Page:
• Whiskey Acres Distilling Company will begin production of hand sanitizer to help supply local hospitals and authorities in DeKalb, Illinois
  • Co-owner Jamie Walters said the distillery will try to help meet demand for sanitizer outside of DeKalb
  • Walters cautioned that he wasn't sure how long the distillery would be able to maintain a steady supply of hand sanitizer due to supply bottlenecking

An Illinois whiskey distillery said Friday it would begin producing hand sanitizer to help supply local hospitals and authorities trying to contain the spread of COVID-19.

Whiskey Acres Distilling Co. in DeKalb, about 65 miles west of Chicago, planned to begin producing hand sanitizer after it was forced to close for the month due to the coronavirus panic. The visitor center and whiskey operations will remain closed for the rest of the month while it makes the most of its “downtime.”

“We've agreed to donate basically our entire supply to the front lines,” co-owner Jamie Walters said. Walters co-founded the distillery with his father, Jim Walters, on land the family has owned in DeKalb since 1941.

The decision follows the Illinois Health and Hospital Association’s request for “veterinarians, dentists and others” to donate what supplies they can to help protect workers at the state’s more than 200 hospitals from COVID-19 exposure.

“Hospitals all over the state are in jeopardy of potentially running out of critically needed protective medical supplies,” Illinois Health and Hospital Association President and CEO A.J. Wilhelmi told reporters. “With continuing uncertainties about global and U.S. supplies of face masks, we urgently need to find alternative supplies, no matter where they are.”

Walters said Whiskey Acres was given approval Wednesday by U.S. Tax and Trade Bureau and the U.S. Food and Drug Administration to begin production of hand sanitizer. The distillery will be using a formula approved by the World Health Organization and production is to begin this weekend. Walters said he hopes to have “several thousand bottles” ready to give local EMS, police and Kishwaukee Hospital.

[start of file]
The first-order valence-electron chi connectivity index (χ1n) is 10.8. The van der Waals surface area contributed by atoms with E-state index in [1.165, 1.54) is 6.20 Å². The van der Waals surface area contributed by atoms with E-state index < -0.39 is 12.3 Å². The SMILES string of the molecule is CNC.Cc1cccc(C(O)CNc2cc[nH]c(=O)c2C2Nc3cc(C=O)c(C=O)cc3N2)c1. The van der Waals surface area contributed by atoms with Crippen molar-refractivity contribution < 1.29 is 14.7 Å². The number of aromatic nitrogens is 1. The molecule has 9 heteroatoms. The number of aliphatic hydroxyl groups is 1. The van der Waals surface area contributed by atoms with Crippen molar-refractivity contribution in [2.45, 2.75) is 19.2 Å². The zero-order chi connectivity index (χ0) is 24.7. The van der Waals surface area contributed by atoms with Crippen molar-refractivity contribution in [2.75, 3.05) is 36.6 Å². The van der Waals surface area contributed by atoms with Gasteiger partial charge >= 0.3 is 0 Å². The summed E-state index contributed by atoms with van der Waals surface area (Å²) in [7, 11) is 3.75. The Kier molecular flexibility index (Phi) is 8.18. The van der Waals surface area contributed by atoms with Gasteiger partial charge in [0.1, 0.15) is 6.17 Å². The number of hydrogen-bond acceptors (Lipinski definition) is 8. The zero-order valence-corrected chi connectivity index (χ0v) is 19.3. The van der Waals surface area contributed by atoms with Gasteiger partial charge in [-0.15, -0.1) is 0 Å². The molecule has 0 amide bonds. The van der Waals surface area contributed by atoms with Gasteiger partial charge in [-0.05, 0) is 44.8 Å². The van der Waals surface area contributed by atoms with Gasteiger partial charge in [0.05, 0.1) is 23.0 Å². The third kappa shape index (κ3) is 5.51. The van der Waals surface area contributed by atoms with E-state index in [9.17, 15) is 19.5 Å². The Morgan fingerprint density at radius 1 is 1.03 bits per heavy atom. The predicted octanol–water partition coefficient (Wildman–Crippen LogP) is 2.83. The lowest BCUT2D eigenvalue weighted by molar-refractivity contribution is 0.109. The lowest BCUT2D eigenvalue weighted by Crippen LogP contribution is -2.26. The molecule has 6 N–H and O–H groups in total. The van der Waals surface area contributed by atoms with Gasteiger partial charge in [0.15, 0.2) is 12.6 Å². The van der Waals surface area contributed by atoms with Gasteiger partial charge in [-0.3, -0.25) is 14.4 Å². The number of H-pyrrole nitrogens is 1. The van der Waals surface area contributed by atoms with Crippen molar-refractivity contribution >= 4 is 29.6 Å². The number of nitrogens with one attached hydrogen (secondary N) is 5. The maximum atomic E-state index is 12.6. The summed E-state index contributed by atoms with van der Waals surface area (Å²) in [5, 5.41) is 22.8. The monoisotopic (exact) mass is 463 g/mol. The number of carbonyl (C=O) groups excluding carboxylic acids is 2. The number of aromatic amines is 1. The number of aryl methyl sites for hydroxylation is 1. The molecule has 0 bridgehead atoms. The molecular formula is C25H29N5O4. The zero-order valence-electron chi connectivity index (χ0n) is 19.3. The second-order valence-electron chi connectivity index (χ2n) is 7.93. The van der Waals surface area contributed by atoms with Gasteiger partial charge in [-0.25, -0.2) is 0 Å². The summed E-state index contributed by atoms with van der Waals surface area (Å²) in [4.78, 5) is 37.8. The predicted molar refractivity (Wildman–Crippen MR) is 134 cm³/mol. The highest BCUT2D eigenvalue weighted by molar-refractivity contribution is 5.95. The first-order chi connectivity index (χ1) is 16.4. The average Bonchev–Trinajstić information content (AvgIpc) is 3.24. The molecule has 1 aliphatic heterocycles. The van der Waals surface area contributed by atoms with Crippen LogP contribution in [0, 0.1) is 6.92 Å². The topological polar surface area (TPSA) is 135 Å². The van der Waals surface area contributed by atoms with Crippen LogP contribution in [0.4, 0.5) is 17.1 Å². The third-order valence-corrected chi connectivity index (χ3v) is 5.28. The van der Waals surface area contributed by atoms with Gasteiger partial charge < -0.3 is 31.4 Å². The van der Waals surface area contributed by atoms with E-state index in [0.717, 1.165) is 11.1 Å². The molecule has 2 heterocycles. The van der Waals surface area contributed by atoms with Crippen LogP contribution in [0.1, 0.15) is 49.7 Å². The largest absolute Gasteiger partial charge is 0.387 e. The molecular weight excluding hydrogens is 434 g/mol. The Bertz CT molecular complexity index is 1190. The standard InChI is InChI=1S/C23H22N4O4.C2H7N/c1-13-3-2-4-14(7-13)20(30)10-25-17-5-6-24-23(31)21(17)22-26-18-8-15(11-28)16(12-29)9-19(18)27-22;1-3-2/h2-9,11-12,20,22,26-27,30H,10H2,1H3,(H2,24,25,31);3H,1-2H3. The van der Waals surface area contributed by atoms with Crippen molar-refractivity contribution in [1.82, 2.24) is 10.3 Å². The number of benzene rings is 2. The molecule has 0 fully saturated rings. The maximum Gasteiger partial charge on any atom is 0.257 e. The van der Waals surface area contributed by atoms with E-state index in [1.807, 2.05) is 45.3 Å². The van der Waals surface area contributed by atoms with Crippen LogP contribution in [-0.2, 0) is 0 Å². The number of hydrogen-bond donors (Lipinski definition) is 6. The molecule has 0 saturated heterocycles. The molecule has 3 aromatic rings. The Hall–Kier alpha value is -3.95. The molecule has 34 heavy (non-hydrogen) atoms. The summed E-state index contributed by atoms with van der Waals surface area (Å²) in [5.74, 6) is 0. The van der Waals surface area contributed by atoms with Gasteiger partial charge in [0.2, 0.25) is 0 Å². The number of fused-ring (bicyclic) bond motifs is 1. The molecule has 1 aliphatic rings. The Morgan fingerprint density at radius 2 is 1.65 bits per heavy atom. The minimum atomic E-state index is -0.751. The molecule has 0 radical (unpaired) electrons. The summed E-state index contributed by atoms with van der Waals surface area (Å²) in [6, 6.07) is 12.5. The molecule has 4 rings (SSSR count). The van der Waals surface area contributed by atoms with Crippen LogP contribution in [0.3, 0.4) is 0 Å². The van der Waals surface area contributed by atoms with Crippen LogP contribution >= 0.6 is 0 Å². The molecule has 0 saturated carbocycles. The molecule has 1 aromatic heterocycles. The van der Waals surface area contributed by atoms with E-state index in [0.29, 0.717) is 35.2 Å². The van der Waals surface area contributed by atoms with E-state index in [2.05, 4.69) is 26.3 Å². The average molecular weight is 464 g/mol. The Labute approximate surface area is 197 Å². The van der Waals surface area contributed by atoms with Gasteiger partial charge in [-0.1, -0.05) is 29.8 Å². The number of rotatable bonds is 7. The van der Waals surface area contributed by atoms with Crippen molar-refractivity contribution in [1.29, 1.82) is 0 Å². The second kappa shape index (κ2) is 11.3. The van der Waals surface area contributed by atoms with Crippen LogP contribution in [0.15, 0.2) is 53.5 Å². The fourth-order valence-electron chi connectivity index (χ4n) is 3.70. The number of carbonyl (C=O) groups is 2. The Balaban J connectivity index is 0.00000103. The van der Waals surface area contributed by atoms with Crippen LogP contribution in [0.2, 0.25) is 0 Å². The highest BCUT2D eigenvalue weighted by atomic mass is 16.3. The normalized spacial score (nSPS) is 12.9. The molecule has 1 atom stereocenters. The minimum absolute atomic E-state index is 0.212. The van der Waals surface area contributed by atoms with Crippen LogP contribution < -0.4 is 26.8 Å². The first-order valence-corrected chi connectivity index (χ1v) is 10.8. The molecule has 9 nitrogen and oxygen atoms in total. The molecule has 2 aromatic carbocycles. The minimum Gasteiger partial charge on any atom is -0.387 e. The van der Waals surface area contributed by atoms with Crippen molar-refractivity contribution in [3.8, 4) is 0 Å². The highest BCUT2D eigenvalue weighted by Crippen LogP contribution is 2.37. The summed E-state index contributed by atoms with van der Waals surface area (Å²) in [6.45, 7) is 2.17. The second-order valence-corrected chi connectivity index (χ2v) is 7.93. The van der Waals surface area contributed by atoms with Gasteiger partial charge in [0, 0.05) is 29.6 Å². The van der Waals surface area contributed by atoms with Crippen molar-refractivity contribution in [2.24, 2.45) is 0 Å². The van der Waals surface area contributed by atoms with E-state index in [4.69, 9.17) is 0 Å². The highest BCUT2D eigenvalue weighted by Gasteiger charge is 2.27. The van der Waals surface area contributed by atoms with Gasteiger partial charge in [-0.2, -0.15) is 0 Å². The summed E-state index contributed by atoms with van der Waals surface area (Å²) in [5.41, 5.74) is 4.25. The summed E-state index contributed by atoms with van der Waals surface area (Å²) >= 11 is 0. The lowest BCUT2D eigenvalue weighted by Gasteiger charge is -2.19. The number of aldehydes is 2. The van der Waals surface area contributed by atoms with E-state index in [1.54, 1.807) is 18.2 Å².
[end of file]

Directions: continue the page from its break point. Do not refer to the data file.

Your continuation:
Whiskey Acres will try to meet local needs first, but will do what it can to meet requests from around the state.

“I was quite surprised by that,” Walters said. “When we first envisioned this, we thought it was a nice thing to do. Little did we know until the last 24 hours what kind of extreme demand.”

The whiskey produced at Whiskey Acres is normally 140-proof. Production will increase to 160-proof to make it effective as a hand sanitizer. Walters also said since the distillery doesn’t have a proper bottling line, they will need to bottle the sanitizer by hand.

Walters warned he wasn’t sure how long the distillery could keep producing a steady supply of hand sanitizer.

“We don't have anymore supplies,” Walters said. “We are all running into supply chain bottlenecks. One thing we could really use help with is bulk-type quantities of hydrogen peroxide and glycerin. And the containers are extremely hard to find.”

Hand Sanitizer
Hand Sanitizer Kelly Sikkema - Unsplash